Social Enterprise

Web 2.0 means what, exactly?

From A List Apart comes this great take on Web 2.0:

"What, if anything, does 'Web 2.0” mean?' What is the good thing that the hype risks obscuring?

"Well, there are several good things, it seems to me.


small teams of sharp people—people who once, perhaps, worked for those

with dimmer visions—are now following their own muses and designing

smart web applications. Products like Flickr and Basecamp are fun and well-made and easy to use.


may not sound like much. But ours is a medium in which, more often than

not, big teams have slowly and expensively labored to produce overly

complex web applications whose usability was near nil on behalf of

clients with at best vague goals. The realization that small,

self-directed teams powered by Pareto’s Principle

can quickly create sleeker stuff that works better is not merely

bracing but dynamic. As 100 garage bands sprang from every Velvet

Underground record sold, so the realization that one small team can

make good prompts 100 others to try.

"The best and most

famous of these new web products (i.e. the two I just mentioned) foster

community and collaboration, offering new or improved modes of personal

and business interaction. By virtue of their virtues, they own their

categories, which is good for the creators, because they get paid.


is also good for our industry, because the prospect of wealth inspires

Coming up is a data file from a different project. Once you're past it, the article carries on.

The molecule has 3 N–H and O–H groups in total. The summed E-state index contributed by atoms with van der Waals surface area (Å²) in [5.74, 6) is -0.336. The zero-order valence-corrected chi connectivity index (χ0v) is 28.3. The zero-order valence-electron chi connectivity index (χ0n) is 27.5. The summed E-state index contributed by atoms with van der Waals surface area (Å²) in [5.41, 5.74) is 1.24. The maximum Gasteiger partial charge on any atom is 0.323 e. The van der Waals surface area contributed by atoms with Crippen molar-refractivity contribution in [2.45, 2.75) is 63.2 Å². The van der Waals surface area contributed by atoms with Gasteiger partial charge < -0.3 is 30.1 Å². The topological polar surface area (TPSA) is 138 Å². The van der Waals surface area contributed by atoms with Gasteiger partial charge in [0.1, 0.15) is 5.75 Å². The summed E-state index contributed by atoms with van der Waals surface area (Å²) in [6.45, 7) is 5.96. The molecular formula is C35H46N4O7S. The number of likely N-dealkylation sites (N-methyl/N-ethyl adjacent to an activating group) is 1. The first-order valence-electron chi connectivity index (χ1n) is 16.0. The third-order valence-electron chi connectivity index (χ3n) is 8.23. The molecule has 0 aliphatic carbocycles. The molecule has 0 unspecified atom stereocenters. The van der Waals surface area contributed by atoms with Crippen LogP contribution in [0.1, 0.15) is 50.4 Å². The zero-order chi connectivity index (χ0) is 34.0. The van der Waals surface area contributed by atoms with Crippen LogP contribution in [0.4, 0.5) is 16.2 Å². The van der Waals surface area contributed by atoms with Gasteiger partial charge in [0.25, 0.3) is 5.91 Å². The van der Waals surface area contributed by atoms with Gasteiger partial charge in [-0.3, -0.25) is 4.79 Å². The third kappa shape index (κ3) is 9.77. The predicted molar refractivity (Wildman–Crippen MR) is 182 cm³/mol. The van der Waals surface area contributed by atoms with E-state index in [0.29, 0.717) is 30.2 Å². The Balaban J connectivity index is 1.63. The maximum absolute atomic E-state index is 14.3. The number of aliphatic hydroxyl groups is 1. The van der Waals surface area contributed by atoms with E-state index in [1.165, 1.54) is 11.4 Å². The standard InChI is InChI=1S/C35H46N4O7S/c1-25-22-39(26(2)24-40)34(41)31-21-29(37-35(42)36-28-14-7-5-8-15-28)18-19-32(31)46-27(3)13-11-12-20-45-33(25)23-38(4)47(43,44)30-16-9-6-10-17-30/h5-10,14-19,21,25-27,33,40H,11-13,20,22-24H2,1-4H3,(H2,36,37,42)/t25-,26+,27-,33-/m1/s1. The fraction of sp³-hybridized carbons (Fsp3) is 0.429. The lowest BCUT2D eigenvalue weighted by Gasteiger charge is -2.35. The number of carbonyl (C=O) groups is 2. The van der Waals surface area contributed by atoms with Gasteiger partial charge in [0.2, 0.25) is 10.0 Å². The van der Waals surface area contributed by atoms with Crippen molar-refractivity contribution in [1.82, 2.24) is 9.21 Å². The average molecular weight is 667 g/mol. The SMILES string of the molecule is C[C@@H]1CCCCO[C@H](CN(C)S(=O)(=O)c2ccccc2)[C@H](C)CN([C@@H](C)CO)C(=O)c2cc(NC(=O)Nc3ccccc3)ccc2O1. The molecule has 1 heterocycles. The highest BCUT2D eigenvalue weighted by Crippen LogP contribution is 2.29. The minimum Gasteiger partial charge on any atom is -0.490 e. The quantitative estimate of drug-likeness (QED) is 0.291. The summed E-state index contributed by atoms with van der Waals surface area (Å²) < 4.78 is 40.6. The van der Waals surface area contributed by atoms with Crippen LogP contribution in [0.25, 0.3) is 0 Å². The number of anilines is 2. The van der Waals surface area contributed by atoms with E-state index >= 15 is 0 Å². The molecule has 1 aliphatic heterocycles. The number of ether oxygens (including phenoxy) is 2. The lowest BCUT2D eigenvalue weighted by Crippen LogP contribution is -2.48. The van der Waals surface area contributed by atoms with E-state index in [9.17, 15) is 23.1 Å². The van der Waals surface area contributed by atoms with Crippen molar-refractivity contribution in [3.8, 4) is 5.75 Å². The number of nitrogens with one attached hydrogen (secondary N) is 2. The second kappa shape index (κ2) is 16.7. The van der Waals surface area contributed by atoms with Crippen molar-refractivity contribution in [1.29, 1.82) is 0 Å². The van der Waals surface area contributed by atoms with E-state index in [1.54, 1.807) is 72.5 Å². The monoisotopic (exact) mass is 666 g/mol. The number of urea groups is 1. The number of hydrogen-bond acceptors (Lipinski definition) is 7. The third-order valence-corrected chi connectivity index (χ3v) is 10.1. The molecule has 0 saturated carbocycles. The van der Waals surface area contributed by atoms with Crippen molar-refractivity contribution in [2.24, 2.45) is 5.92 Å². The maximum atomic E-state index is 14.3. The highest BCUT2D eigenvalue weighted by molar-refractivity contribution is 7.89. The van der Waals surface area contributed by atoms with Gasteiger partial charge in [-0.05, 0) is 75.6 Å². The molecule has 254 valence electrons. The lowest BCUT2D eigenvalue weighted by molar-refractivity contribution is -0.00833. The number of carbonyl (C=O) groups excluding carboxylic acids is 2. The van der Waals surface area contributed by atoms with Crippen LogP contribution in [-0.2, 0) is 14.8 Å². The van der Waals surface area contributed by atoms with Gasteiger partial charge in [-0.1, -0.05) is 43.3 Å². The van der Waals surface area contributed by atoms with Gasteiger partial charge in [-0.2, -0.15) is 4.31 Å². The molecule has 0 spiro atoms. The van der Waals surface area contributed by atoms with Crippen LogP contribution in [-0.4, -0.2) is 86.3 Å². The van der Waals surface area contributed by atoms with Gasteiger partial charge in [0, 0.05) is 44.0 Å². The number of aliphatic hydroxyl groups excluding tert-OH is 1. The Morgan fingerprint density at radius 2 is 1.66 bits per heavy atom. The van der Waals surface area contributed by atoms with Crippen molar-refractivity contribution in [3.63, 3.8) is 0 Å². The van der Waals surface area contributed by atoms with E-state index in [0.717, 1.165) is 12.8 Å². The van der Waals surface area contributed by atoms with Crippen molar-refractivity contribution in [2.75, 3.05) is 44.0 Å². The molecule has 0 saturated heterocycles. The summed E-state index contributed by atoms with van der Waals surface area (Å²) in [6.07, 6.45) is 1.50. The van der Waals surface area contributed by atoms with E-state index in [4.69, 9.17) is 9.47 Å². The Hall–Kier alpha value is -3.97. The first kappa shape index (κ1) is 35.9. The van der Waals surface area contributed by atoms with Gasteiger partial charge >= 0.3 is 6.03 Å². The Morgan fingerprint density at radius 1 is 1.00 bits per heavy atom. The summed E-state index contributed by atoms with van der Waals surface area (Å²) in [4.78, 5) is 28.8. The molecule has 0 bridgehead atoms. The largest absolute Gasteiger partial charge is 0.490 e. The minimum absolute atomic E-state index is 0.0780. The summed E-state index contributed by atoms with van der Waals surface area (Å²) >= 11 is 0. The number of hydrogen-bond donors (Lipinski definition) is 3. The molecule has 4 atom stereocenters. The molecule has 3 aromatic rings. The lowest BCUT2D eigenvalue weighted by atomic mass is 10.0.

smart developers who once passively took orders to start thinking about

usability and design, and to try to solve problems in a niche they can

own. In so doing, some of them may create jobs and wealth. And even

where the payday is smaller, these developers can raise the design and

usability bar. This is good for everyone. If consumers can choose

better applications that cost less or are free, then the web works

better, and clients are more likely to request good (usable,

well-designed) work instead of the usual schlock."

First, props for the Velvet Underground reference. Second, we could

all do with a bit more small, streamlined teams and less bulky,

over-managed uber-projects in our organizations. In most cases it won't

happen because that would mean management would need to give more trust

and take less credit, but it's fun to dream sometimes.

Back to the salt mines.


Jay Garmon has a vast and terrifying knowledge of all things obscure, obtuse, and irrelevant. One day, he hopes to write science fiction, but for now he'll settle for something stranger — amusing and abusing IT pros. Read his full profile. You can a...

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